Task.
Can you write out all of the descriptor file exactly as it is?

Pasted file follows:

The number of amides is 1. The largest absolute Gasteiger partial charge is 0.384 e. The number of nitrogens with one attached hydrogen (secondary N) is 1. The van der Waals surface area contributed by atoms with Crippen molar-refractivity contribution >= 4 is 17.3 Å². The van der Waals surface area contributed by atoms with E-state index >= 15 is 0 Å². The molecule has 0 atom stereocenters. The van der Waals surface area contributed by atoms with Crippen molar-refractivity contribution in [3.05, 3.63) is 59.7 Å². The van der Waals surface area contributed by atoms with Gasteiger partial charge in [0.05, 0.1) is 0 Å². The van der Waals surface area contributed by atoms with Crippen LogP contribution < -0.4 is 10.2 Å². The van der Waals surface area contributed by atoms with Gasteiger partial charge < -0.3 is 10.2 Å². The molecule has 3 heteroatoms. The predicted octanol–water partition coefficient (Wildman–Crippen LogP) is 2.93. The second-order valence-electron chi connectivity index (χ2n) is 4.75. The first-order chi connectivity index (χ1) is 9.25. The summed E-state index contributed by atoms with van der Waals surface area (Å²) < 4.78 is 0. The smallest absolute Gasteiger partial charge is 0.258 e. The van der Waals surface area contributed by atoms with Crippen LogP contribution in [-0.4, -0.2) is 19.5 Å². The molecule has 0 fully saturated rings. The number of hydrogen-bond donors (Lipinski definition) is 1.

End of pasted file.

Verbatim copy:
The number of amides is 1. The largest absolute Gasteiger partial charge is 0.384 e. The number of nitrogens with one attached hydrogen (secondary N) is 1. The van der Waals surface area contributed by atoms with Crippen molar-refractivity contribution >= 4 is 17.3 Å². The van der Waals surface area contributed by atoms with E-state index >= 15 is 0 Å². The molecule has 0 atom stereocenters. The van der Waals surface area contributed by atoms with Crippen molar-refractivity contribution in [3.05, 3.63) is 59.7 Å². The van der Waals surface area contributed by atoms with Gasteiger partial charge in [0.05, 0.1) is 0 Å². The van der Waals surface area contributed by atoms with Crippen LogP contribution < -0.4 is 10.2 Å². The van der Waals surface area contributed by atoms with Gasteiger partial charge < -0.3 is 10.2 Å². The molecule has 3 heteroatoms. The predicted octanol–water partition coefficient (Wildman–Crippen LogP) is 2.93. The second-order valence-electron chi connectivity index (χ2n) is 4.75. The first-order chi connectivity index (χ1) is 9.25. The summed E-state index contributed by atoms with van der Waals surface area (Å²) < 4.78 is 0. The smallest absolute Gasteiger partial charge is 0.258 e. The van der Waals surface area contributed by atoms with Crippen LogP contribution in [-0.4, -0.2) is 19.5 Å². The molecule has 0 fully saturated rings. The number of hydrogen-bond donors (Lipinski definition) is 1.